In the collective memory of Tampa Bay sports, he is running still. A decade gone, and Ronde Barber is gaining on forever.
Even now, Barber is racing down the sideline of Veterans Stadium in Philadelphia. The yard markers blur in front of him, and the Eagles disappear behind him. The stadium has fallen deathly silent, as if Barber's interception hit the mute button on an entire city.
It has been 10 years since The Pick, 10 years since Barber snuffed out the Eagles' last chance by intercepting Donovan McNabb and returning it 92 yards to the end zone, slaying demons every 10 yards along the way.
In the press box, only one voice could be heard. Rich McKay, then the general manager, kept yelling.
"Run, Ronde, run! Don't ever stop running!"
Barber never did. He ran to the end zone for the Bucs' final touchdown in a 27-10 triumph over Philadelphia in the 2002 NFC Championship. He ran to San Diego, where the Bucs won their first (and only) Super Bowl. He ran for another decade, earning the legacy as one of the finest Bucs of them all.
Now Barber is finally ready to stop running.
At 38, Barber has finally had enough. He is cramming all of the picks and all of the sacks and all of the memories into a huge duffel bag, and he is headed to the golf course. Bless him and thank him because you will never see another cornerback quite like him again.
Oh, you can argue Barber had no place left to go, that the Bucs had rebuilt their secondary so completely, they ran out of positions. But do you really believe Barber doesn't think he could compete? For goodness sakes, the guy competed every play along the way.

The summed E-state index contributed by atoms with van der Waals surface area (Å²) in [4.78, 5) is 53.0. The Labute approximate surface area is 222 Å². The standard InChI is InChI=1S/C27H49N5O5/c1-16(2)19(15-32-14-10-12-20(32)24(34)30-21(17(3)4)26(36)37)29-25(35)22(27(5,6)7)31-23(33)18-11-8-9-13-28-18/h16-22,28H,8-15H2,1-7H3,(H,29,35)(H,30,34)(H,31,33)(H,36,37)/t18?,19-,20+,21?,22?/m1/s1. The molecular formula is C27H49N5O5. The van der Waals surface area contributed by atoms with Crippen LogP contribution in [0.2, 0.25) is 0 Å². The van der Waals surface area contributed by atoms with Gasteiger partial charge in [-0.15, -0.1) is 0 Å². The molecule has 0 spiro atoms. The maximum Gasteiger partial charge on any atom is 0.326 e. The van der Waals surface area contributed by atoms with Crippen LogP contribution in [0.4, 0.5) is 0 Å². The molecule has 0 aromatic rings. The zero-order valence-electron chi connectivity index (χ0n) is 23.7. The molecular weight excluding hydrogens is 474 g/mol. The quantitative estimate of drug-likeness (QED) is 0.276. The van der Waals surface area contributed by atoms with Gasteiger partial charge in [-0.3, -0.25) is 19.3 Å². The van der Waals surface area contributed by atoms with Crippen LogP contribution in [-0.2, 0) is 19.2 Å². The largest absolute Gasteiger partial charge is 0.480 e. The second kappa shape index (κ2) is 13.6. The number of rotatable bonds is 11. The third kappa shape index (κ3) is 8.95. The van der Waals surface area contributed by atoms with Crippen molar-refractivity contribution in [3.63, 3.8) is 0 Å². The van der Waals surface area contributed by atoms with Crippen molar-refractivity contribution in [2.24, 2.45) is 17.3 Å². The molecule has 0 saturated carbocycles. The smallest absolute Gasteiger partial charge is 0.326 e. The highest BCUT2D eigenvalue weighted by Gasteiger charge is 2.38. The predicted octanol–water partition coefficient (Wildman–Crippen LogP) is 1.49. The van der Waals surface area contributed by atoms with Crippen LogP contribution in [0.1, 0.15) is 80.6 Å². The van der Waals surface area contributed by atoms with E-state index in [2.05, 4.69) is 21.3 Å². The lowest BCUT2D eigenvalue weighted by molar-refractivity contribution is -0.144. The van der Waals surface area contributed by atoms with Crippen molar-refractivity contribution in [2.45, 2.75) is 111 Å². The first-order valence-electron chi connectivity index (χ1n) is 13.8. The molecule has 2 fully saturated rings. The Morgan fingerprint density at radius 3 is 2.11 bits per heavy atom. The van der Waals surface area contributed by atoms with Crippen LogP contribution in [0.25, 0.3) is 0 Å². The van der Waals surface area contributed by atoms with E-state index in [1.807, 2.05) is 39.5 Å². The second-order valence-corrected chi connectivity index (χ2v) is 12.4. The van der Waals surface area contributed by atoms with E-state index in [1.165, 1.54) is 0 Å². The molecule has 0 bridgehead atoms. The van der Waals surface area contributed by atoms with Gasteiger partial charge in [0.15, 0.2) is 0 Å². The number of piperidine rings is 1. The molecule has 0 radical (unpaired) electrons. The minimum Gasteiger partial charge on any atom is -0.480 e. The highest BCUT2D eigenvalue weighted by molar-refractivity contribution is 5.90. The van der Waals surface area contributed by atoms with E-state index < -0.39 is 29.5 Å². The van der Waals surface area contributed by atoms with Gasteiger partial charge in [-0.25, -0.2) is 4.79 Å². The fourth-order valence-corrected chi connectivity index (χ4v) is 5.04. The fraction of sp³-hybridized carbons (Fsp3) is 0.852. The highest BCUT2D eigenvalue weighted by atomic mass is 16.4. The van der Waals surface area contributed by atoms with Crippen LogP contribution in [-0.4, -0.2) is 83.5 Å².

So how do you remember Barber?
The ball loved him. When you talk about Barber, start with that. A ball would bounce off another defensive back's hands, and there was Barber for the carom. Someone would block a punt, and darned if it wouldn't bounce right to Barber.
Yes, part of it was Barber was the most instinctive player of his era, but there was something more. The ball seemed to like being in Barber's hands, and the end zone seemed to enjoy being beneath his feet.
He loved the game.
Remember that, too. Barber didn't beat his chest a lot, but every now and then, when you mentioned how he had been overlooked nationally, you could see it rankled him that others had received more fanfare. Even here, people tended to talk about the Big Three — Derrick Brooks, Warren Sapp and John Lynch — and then bring up Barber, as if he was a second wave. Looking back, Barber was never a second-level star. It should have been a Big Four all along.
No one worked harder than Barber. No one measured the food he put into his body more carefully. No one was a fiercer competitor, right down to the trash talk.
Then there is this: Barber was a ballplayer. You can call him a cornerback, or you can remember he finished as a safety. But more than anything else, Barber just played ball. Twenty-eight sacks, 47 interceptions, 14 touchdowns in the regular season. More than a thousand tackles. And on and on.
Along the way, Barber fought. He went 10 years without winning a playoff game. He endured four coaches. He faced down dozens of cornerbacks who came in to replace him.
Now the wait for the Hall of Fame discussion begins.
There was a time I didn't think Barber would make it, that he was more of a Tampa Bay secret than a national treasure. Over the years, I've changed my mind. He was simply great enough for long enough to convince even the most nearsighted of voters. No, he was not a classic press and cover guy. But he was a sensational ballplayer for an uncommon length of time.
Ask anyone in Tampa Bay. Ask anyone in Philadelphia.
After all, he is still there in memory, still running downfield as if he is leading a parade. Which, of course, he was.